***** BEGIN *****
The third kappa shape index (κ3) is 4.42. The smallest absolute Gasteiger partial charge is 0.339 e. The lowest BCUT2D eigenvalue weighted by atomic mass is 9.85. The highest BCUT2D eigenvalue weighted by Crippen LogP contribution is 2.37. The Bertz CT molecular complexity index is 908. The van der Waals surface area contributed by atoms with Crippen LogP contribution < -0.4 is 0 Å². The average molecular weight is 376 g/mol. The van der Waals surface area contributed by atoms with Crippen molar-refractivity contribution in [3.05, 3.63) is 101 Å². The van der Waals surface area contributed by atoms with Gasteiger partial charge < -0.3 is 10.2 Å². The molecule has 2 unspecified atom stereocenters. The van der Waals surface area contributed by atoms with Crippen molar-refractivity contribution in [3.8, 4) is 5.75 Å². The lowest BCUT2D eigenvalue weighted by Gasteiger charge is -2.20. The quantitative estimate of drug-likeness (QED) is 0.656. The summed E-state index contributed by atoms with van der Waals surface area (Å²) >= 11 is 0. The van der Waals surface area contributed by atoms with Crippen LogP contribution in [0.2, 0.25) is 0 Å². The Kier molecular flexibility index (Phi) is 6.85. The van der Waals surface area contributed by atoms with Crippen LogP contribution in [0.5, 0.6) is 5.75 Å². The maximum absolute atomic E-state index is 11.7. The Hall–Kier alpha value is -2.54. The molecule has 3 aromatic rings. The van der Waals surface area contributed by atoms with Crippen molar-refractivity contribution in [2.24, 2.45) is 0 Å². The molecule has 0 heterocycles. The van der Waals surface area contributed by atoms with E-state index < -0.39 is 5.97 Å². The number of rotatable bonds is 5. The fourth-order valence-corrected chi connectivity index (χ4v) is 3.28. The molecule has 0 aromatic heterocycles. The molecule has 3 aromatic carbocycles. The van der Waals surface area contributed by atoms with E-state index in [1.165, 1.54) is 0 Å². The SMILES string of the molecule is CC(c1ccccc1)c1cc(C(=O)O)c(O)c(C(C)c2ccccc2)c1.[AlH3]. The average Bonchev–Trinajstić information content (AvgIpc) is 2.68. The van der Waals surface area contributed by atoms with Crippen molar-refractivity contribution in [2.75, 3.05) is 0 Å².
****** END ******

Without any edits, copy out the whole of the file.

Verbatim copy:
The third kappa shape index (κ3) is 4.42. The smallest absolute Gasteiger partial charge is 0.339 e. The lowest BCUT2D eigenvalue weighted by atomic mass is 9.85. The highest BCUT2D eigenvalue weighted by Crippen LogP contribution is 2.37. The Bertz CT molecular complexity index is 908. The van der Waals surface area contributed by atoms with Crippen LogP contribution < -0.4 is 0 Å². The average molecular weight is 376 g/mol. The van der Waals surface area contributed by atoms with Crippen molar-refractivity contribution in [3.05, 3.63) is 101 Å². The van der Waals surface area contributed by atoms with Gasteiger partial charge < -0.3 is 10.2 Å². The molecule has 2 unspecified atom stereocenters. The van der Waals surface area contributed by atoms with Crippen molar-refractivity contribution in [3.8, 4) is 5.75 Å². The lowest BCUT2D eigenvalue weighted by Gasteiger charge is -2.20. The quantitative estimate of drug-likeness (QED) is 0.656. The summed E-state index contributed by atoms with van der Waals surface area (Å²) >= 11 is 0. The van der Waals surface area contributed by atoms with Crippen LogP contribution in [0.2, 0.25) is 0 Å². The Kier molecular flexibility index (Phi) is 6.85. The van der Waals surface area contributed by atoms with Crippen LogP contribution in [0.5, 0.6) is 5.75 Å². The maximum absolute atomic E-state index is 11.7. The Hall–Kier alpha value is -2.54. The molecule has 3 aromatic rings. The van der Waals surface area contributed by atoms with Crippen molar-refractivity contribution in [2.24, 2.45) is 0 Å². The molecule has 0 heterocycles. The van der Waals surface area contributed by atoms with E-state index < -0.39 is 5.97 Å². The number of rotatable bonds is 5. The fourth-order valence-corrected chi connectivity index (χ4v) is 3.28. The molecule has 0 aromatic heterocycles. The molecule has 3 aromatic carbocycles. The van der Waals surface area contributed by atoms with E-state index in [1.165, 1.54) is 0 Å². The SMILES string of the molecule is CC(c1ccccc1)c1cc(C(=O)O)c(O)c(C(C)c2ccccc2)c1.[AlH3]. The average Bonchev–Trinajstić information content (AvgIpc) is 2.68. The van der Waals surface area contributed by atoms with Crippen molar-refractivity contribution in [2.75, 3.05) is 0 Å².